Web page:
FINANCE New First Beverage Fund Adds VEB as Investor Growing beverage compaAccording to First, the nies have a new option for group is looking at “relaraising investment cash, and tively early-stage” beverage the Coca-Cola Co. has a new brands that already show way to get involved in deterstrong consumer demand mining their future, taking a and is willing to make inlimited partnership stake in vestment sooner than would a new fund focused on nonmost institutional firms. alcoholic beverage brands. First also stated that the First Beverage Ventures, fund would be making “a the private equity arm of couple deals a year” over the beverage investment and next two to three years with advisory company First Bevopportunity for additional Tom First (left) and Bill Anderson (right) of First Beverage Group. erage Group, launched the financial investment. new fund with Coke’s Venturing & Emerging Brands (VEB) group The fund expects to make one or two deal announcements in as a limited partner – along with several other investors – to invest the next three to four months, according to Bill Anderson, the in small and emerging beverage brands. Created as a “pledge CEO and founder of First Beverage Group. fund,” each partner has agreed to put up a specific amount of cash Anderson said in a statement that “through this fund we will be inand has the option to invest in any deal brought to the table. vesting in small, high-growth and highly differentiated brands which Tom First, managing partner of First Beverage Ventures, told are now in the sweet-spot of consumer demand and retailer focus.” BevNET that investments would range from $2-6 million with Shortly after launching, the fund also hired former Glaceau $5 million likely being the average size of a single investment. and Nantucket Nectars executive Jason Camillos.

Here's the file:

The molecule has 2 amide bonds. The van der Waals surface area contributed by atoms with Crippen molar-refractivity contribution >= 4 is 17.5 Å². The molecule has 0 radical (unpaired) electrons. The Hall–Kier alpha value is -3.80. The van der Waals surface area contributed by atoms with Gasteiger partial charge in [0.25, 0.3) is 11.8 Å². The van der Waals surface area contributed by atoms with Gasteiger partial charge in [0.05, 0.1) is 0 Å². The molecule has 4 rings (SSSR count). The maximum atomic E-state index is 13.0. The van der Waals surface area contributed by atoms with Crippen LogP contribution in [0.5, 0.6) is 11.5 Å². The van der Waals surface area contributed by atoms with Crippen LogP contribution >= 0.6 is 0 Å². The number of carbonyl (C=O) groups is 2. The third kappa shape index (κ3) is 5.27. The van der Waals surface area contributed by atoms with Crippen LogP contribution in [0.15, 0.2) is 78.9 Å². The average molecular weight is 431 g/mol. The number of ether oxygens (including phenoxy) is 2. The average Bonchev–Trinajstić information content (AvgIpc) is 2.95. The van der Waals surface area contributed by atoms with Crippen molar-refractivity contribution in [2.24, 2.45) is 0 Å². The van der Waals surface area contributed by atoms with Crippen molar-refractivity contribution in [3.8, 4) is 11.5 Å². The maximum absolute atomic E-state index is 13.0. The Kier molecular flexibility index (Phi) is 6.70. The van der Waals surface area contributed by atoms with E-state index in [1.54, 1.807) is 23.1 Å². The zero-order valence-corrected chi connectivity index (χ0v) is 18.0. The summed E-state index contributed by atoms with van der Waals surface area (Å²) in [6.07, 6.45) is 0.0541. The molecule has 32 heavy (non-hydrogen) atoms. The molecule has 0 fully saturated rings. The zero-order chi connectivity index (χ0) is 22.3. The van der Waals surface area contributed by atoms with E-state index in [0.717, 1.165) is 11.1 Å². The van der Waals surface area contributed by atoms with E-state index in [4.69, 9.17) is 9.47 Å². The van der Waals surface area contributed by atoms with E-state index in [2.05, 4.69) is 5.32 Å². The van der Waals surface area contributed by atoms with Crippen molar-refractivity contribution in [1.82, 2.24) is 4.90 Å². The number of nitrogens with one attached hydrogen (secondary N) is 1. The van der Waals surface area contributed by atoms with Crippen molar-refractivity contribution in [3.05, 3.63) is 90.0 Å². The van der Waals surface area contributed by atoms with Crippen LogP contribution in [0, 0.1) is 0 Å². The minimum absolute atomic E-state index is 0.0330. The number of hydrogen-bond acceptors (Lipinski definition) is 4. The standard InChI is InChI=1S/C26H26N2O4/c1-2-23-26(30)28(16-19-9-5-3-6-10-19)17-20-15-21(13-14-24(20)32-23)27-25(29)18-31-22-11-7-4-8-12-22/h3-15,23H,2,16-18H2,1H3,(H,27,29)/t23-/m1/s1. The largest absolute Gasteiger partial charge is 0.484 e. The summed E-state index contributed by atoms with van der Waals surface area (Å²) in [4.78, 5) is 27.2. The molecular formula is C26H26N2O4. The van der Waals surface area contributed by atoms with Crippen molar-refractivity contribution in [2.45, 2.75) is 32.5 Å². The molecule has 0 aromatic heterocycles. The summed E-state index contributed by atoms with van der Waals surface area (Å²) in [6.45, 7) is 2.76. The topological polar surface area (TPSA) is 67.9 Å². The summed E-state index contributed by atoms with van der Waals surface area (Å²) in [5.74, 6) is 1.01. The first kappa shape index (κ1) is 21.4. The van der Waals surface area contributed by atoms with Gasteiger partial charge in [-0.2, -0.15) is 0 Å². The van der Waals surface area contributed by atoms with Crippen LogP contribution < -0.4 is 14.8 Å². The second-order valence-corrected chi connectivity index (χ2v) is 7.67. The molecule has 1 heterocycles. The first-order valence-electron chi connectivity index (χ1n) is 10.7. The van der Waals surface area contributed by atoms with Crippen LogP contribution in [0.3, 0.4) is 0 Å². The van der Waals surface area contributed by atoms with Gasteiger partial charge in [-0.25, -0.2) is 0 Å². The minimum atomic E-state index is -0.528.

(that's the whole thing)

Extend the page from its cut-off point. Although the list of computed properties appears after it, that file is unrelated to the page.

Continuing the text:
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LEGISLATION Federal Legislators Introduce Mandatory GMO Labeling Bill With a stated purpose of establishing “a consisted labels for genetically modified foods. In 1992, sistent and enforceable standard for labeling the FDA issued a policy statement indicating that of foods produced using genetic engineering,” it does not consider genetically engineered foods to legislators in the U.S. House of Representatives be materially different from non-GMO foods. and U.S. Senate have introduced a new bill that “Americans have the right to know what is would require mandatory labeling of genetically in the food they eat so they can make the best modified (GMO) foods and ingredients. choices for their families,” Sen. Boxer said in a The bill, known as the “Genetically Engineered statement. “This legislation is supported by a Food Right-to-Know Act,” was introduced by Sen. broad coalition of consumer groups, businesses, Barbara Boxer (D-Calif.) and Rep. Peter DeFazio farmers and fishermen and parents who all agree (D-Ore.), and would amend the Federal Food, that consumers deserve more – not less – inforDrug, and Cosmetic Act to “require that genetically mation about the food they buy.” engineered food and foods that contains genetically The bill notes that more than 60 countries, inengineered ingredients be labeled accordingly.” cluding the U.K. and all other countries in the E.U., Sen. Barbara Boxer (D-Calif.) Sponsors of the bill state that while the U.S. have laws mandating disclosure of GMO ingredients. Food and Drug Administration (FDA) requires labeling of more In November, a similar bill in California known as Proposition than 3,000 ingredients, additives and processes, the agency has re37 was voted on and rejected by state residents.